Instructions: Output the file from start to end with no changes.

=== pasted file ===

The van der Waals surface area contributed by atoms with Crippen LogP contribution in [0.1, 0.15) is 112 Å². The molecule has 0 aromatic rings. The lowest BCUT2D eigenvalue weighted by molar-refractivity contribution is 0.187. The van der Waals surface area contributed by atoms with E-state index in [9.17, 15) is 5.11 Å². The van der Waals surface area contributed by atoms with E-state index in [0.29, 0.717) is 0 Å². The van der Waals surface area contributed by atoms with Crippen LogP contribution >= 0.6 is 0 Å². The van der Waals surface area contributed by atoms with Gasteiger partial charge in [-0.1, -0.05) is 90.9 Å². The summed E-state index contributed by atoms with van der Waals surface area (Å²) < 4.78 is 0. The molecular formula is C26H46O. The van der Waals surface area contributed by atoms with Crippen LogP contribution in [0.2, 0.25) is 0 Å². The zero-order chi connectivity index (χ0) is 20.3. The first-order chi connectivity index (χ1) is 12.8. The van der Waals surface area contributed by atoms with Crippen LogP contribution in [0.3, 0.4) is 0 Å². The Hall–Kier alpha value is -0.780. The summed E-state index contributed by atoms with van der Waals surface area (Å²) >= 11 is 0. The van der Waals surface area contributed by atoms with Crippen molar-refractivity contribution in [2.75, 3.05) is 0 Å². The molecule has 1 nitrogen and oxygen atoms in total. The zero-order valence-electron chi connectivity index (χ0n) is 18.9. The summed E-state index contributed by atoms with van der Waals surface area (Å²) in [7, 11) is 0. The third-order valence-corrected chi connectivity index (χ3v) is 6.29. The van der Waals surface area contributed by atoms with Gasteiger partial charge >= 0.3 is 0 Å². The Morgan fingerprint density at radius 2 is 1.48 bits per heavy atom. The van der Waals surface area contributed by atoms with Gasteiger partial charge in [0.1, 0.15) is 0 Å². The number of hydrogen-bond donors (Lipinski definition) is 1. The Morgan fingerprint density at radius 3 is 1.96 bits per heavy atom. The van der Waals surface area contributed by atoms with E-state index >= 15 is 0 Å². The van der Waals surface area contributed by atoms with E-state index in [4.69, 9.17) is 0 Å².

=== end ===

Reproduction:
The van der Waals surface area contributed by atoms with Crippen LogP contribution in [0.1, 0.15) is 112 Å². The molecule has 0 aromatic rings. The lowest BCUT2D eigenvalue weighted by molar-refractivity contribution is 0.187. The van der Waals surface area contributed by atoms with E-state index in [9.17, 15) is 5.11 Å². The van der Waals surface area contributed by atoms with E-state index in [0.29, 0.717) is 0 Å². The van der Waals surface area contributed by atoms with Crippen LogP contribution >= 0.6 is 0 Å². The van der Waals surface area contributed by atoms with Gasteiger partial charge in [-0.1, -0.05) is 90.9 Å². The summed E-state index contributed by atoms with van der Waals surface area (Å²) < 4.78 is 0. The molecular formula is C26H46O. The van der Waals surface area contributed by atoms with Crippen LogP contribution in [0.2, 0.25) is 0 Å². The zero-order chi connectivity index (χ0) is 20.3. The first-order chi connectivity index (χ1) is 12.8. The van der Waals surface area contributed by atoms with Crippen LogP contribution in [0.3, 0.4) is 0 Å². The Hall–Kier alpha value is -0.780. The summed E-state index contributed by atoms with van der Waals surface area (Å²) >= 11 is 0. The van der Waals surface area contributed by atoms with Crippen molar-refractivity contribution in [2.75, 3.05) is 0 Å². The molecule has 1 nitrogen and oxygen atoms in total. The zero-order valence-electron chi connectivity index (χ0n) is 18.9. The summed E-state index contributed by atoms with van der Waals surface area (Å²) in [7, 11) is 0. The third-order valence-corrected chi connectivity index (χ3v) is 6.29. The van der Waals surface area contributed by atoms with Gasteiger partial charge >= 0.3 is 0 Å². The Morgan fingerprint density at radius 2 is 1.48 bits per heavy atom. The van der Waals surface area contributed by atoms with Gasteiger partial charge in [0.1, 0.15) is 0 Å². The number of hydrogen-bond donors (Lipinski definition) is 1. The Morgan fingerprint density at radius 3 is 1.96 bits per heavy atom. The van der Waals surface area contributed by atoms with E-state index >= 15 is 0 Å². The van der Waals surface area contributed by atoms with E-state index in [4.69, 9.17) is 0 Å².